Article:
Saturday, September 27, 2008

Evidence Shows Holy Land Foundation Fundraising Arm of Muslim Brotherhood Plan to Infiltrate the U.S


Prosecutors Point to Bank Records and Other Exhibits to Justify Designation of ISNA and NAIT as Unindicted Co-Conspirators

After two days of background, prosecutors in the Hamas-support trial against five former officials at the Holy Land Foundation for Relief and Development (HLF) got to the heart of their case Thursday, presenting evidence that the charity was the fundraising arm of a vast Muslim Brotherhood plan to help Hamas and to infiltrate the United States. In doing so, they showed how two active national organizations, the Islamic Society of North America (ISNA) and its parent, the North American Islamic Trust (NAIT) were both tied to the Muslim Brotherhood and to HLF. The Brotherhood is an 80-year-old Egyptian religious and political movement that seeks to instill Sharia, or Islamic law, as the controlling basis for society throughout the world. In court papers filed in July, prosecutors spelled out ISNA's and NAIT's connections to the case:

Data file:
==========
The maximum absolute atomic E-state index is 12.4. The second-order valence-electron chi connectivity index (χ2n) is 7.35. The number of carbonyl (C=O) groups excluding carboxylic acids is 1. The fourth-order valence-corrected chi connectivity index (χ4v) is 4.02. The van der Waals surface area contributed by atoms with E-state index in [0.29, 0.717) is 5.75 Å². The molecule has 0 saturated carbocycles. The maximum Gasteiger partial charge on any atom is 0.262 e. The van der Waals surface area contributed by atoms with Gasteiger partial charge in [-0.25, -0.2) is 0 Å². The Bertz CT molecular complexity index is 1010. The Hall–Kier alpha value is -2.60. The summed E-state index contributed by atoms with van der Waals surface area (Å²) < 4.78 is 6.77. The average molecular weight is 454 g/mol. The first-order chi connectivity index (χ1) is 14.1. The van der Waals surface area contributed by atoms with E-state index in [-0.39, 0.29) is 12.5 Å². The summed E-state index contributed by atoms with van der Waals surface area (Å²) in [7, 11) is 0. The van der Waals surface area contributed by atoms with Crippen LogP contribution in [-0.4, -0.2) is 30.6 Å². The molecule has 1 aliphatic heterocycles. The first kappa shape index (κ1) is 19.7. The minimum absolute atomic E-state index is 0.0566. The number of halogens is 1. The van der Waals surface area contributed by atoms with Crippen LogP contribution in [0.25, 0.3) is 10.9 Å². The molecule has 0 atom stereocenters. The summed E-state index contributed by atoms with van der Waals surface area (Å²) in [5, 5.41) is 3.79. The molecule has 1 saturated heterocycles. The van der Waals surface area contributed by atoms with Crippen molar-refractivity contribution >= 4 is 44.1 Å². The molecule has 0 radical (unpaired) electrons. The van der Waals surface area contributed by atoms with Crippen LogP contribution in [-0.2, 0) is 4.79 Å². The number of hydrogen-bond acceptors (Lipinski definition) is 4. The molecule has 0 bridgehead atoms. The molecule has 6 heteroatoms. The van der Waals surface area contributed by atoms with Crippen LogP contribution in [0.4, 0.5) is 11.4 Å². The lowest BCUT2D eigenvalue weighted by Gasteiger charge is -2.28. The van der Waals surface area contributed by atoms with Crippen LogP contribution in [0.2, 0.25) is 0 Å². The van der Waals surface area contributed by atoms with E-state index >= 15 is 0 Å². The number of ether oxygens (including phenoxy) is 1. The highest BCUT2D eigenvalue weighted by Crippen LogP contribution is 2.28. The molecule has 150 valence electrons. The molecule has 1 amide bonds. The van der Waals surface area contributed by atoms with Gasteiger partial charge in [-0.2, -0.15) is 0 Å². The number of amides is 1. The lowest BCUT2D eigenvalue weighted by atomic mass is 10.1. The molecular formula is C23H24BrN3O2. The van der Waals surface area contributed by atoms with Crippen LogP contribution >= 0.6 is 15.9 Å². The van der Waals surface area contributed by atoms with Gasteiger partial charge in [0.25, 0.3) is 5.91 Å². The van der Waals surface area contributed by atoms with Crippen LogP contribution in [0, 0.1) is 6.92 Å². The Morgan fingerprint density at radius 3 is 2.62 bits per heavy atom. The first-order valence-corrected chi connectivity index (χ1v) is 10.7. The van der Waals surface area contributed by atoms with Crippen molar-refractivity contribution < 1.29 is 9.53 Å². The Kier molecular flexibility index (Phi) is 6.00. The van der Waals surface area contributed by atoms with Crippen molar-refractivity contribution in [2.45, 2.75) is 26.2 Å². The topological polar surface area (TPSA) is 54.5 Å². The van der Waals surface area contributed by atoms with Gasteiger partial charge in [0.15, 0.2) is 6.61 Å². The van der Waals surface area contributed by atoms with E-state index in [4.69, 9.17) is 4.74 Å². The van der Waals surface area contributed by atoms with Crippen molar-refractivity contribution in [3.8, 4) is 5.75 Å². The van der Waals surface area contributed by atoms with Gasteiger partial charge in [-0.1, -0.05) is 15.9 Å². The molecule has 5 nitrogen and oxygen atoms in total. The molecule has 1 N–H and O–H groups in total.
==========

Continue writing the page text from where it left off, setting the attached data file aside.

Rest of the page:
"During the early years of the HLF's operations HLF raised money and supported HAMAS through a bank account it held with ISNA and NAIT," prosecutors wrote earlier this summer. "ISNA checks deposited into the ISNA/NAIT account for the HLF were often made payable to "the Palestinian Mujahideen," the original name for the HAMAS military wing. From that ISNA/NAIT account, the HLF sent hundreds of thousands of dollars to HAMAS leader Mousa Abu Marzook; Nadia Elashi (defendant Ghassan Elashi's cousin and Marzook's wife), Sheikh Ahmed Yassin's Islamic Center of Gaza, the Islamic University, and a number of other individuals associated with HAMAS."

In court Thursday, FBI Agent Lara Burns pointed to translated bank records showing a letter written in Arabic requesting payments to defendant Ghassan Elashi and Shukri Abu Baker. ISNA and NAIT have petitioned the court to have their names removed from a list of unindicted co-conspirators in the case. Prosecutors pointed to those bank records and other exhibits in justifying the designation. The original petition was filed in June but U.S. District Judge Jorge A. Solis has not ruled on the request. IPT News, Sept 25, 2008

No comments: